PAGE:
So to set the scene, back in the 1990s the producers behind the very popular Star Trek series decided to do something a little different, instead of being in a ship that warps away at the end of each episode, the set the show on a space station. A station that is permanently positioned in the newly independent Bajor system, abandoned by the Cardassians after decades of ruin. It was an ambitious show, it was a controversial show, and it was and is still my favourite.
There are whole worlds out there that I had no idea existed or no idea of the complexities involved. One of those worlds is racing and specifically the F1. I know it exists, the basic rules, even many of the races and racers. However, I know very little about its history or the people that shaped. Well, today I take steps to fix that with a look at the life of Juan Manuel Fangio.
So to set the scene, we open in on Balcarce, Argentina as a voice-over lets us know how specialised being a top F1 racer is. It is here where we get a sense of just who this Juan Manuel Fangio is and the power his legacy has over the sport and racing in general. We start back in 1941 at the height of the WW2 where tiers were hard to come by, but he scraped it together and in 1947 was sent to Europe in Galliate, Italy which became his European base as he raced around the world.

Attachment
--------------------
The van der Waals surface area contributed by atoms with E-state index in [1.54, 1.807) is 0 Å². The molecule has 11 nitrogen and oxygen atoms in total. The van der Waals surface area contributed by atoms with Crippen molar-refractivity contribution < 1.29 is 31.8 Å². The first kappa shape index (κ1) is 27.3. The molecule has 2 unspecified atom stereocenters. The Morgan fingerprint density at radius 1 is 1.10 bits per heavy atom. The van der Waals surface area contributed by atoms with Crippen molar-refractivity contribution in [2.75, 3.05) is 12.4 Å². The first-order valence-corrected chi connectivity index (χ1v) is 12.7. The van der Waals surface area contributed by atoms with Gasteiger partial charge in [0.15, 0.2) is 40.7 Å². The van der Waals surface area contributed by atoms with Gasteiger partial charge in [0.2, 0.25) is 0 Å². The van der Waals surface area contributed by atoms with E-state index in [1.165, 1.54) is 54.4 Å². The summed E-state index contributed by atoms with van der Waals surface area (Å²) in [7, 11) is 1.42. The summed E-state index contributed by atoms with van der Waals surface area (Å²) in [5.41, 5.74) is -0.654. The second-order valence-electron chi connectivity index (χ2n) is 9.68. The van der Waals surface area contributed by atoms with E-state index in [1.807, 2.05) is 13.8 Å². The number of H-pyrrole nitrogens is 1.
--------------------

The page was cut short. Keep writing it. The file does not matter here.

TL;DR – It is the beginning of the end, and I don’t think I am ready
Score – 4 out of 5 stars
Oh wow, I can’t believe that we are already at the penultimate of Star Trek Picard. It is a show that feels like it was always with us, and also one that has gone in a blink of an eye. Well, today we get all out horses into line because the apocalypse is upon us and someone better stop it.